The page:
New year’s resolutions are generally a bit crap, but as it’s timely I’m going to tell you about a resolution I’ve been working on for the last month or so, which I’ll carry through into the new year because time is linear like that.
I need to lose some weight.
It’s not urgent, but I’ve decided that my happiness depends on shaving off a few pounds so I can jiggle around the house to showtunes without feeling my tummy wobbling out of sync to the rest of me.
There are three things I hate about this, and believe it or not none of them have anything to do with diet or exercise. Sure, I prefer cider to soup, and running my arse round the block is about as tempting as queuing for One Direction tickets, but these are just things you have to do to lose weight, so I bear no grudges against biology. But there are some things about dieting that bother me.
The detox bandwagon
The first and most obvious thing is the patronising, sexist market that surrounds female weight loss. Don’t get me wrong, there’s an irritating market surrounding male health too (Get ripped in 8 weeks, lads, with this one weird old trick). But given that I am a woman, the female stuff leaps out from the shelves and smacks me in the face more forcefully.
Magazines trumpet ‘detox time’, as if it’s a long-established calendar event: that all women, for the month of January, will eschew booze and munch salads. Because if we don’t do this there’s a very real danger that we’ll just disappear into a fatty swamp of chemicals.
It’s bullshit, mostly. There’s really no such thing as ‘detoxing’, and if we didn’t consume any chemicals we’d die. But since the first marketeer sat down and said “hey I’ve got this great new product it’s like water but better because it costs two quid a bottle” we’ve been dragged into thinking that ‘detoxing’ is not only a real thing but something that all women should do throughout the month of January. Unfortunately, the more of us do it, the more it reinforces the idea that we should all be doing it.
So now I am in a position where I feel guilty for dieting in January, because I am propping up a ridiculous ad-driven concept of the New Year detox, but similarly guilty if I don’t, because I am a woman and therefore should be thinking about calories every single minute that I am not either buying shoes or tearing hair from my pudenda. It’s a pickle.
The ‘oh but you’re not’s
Why is it that, when I mention the fact that I’m a bit chubby, people feel compelled to tell me I’m wrong? Seriously, why?
I’m wrong about a million and one things. Once I argued that the battery life on an iPhone was shorter than the time it’d take me to commute to and from work, and the other day I spent a good twenty minutes insisting that Brad Pitt couldn’t be a day over forty. Wrong on both counts, of course, but not everyone feels compelled to point that out: often they just roll their eyes and let me continue down the path to future embarrassment.
But when it comes to weight, people are keen to insist I’m wrong even when I’m plainly and clearly right. When I say I’m trying to lose a bit of weight (usually in response to someone trying to guilt-slip yet another mince pie down my throat), people leap insistently out of their seats crying “OH NO YOU’RE JUST BEAUTIFUL AS YOU ARE”, as if the world will stop spinning if they let me believe I am anything other than perfect.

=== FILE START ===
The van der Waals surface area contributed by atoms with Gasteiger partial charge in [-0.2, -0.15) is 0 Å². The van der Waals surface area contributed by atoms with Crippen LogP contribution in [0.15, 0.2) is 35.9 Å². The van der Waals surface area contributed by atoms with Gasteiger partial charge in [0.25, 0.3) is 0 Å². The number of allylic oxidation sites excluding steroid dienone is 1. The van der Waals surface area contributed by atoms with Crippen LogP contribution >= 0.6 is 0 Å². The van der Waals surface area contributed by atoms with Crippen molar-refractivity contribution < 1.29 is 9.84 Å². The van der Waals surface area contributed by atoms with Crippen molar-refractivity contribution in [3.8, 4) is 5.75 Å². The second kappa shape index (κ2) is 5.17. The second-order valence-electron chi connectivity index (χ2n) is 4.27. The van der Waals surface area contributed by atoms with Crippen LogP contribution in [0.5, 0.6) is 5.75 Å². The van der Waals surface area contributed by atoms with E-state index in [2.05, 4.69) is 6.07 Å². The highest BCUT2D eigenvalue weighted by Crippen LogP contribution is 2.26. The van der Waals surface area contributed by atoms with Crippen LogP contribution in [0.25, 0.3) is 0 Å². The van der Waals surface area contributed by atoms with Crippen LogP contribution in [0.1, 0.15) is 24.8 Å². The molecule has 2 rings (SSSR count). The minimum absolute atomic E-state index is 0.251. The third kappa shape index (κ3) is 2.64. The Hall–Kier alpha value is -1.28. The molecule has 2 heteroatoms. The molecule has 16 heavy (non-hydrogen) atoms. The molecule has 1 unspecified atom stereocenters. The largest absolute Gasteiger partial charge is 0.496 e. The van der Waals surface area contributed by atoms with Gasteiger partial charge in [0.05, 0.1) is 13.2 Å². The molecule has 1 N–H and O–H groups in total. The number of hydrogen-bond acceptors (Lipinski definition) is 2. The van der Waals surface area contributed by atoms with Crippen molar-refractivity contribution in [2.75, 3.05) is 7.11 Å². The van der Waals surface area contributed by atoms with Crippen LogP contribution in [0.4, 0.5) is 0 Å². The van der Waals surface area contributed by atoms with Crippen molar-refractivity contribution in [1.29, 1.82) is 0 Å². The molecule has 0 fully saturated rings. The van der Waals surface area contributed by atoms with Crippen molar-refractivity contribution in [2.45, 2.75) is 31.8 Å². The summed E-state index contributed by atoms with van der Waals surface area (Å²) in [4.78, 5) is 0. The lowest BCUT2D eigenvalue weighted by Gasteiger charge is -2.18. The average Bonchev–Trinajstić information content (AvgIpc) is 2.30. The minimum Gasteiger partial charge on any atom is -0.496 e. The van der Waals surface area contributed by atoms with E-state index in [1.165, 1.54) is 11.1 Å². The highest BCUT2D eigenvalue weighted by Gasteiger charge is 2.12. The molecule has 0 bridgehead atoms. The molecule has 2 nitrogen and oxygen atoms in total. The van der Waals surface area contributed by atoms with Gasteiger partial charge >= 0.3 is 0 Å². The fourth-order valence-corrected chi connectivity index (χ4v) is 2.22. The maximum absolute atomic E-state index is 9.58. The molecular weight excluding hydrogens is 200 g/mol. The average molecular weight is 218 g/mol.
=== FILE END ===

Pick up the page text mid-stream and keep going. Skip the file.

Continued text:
Why do we do this? It is, of course, mean to walk up to a friend and announce “you could stand to lose a few pounds, mate.” But I’ve got a mirror – I can see what I look like. And what I look like is an averagely attractive person who could do with losing a bit of weight. You’re neither evil nor a bully if you let me get on with it.
To add insult to injury, although gentlemen friends are allowed to make self-deprecating jokes about their weight, as a woman any mention of weight gain is treated as blasphemy. The poor gents who actually do want reassurance are left out in the cold, listening to the lilting sounds of “who ate all the pies”, while girls hiss “blasphemy!” at each other if one raises the possibility of dieting. This situation sucks for all of us.
Will you still love me when I’m thin?
“I love you no matter what.”
It’s a lovely sentiment, designed to elicit the same warm fuzzy feeling people imagine they’re conjuring if they tell you that you don’t need to lose weight. And yet it’s rarely evoked the other way around. Someone who goes on a diet is rarely reassured “I’ll still love you even when there’s slightly less of you filling those knickers.”
Loving someone when they’re fat is seen as a noble and beautiful thing, as opposed to just something that happens when someone you love piles on a few pounds (or, indeed, if you fall in love with someone who doesn’t have the proportions of a runway model – i.e. almost everyone). If we really meant it then there’d be no question whatsoever about whether we’d stay with a partner who weighed more than average: therefore no need for any reassurance that our deep and true love transcends weight.
Moreover, as I’m confident the sun will rise tomorrow, I know that if I woke tomorrow lighter and tighter your love would not wane. It’s not my weight that’ll put you off, but the things I have to do to stay like that – the act of losing weight itself. You’ll love me when I’m fat, sure, but I think loving me when I’m calorie-counting might be more of a challenge. Will you still love me when I ask you to eat salad to keep me company? When I swap my legendarily awesome macaroni cheese for quinoa? When I neglect your blow jobs to go to the gym?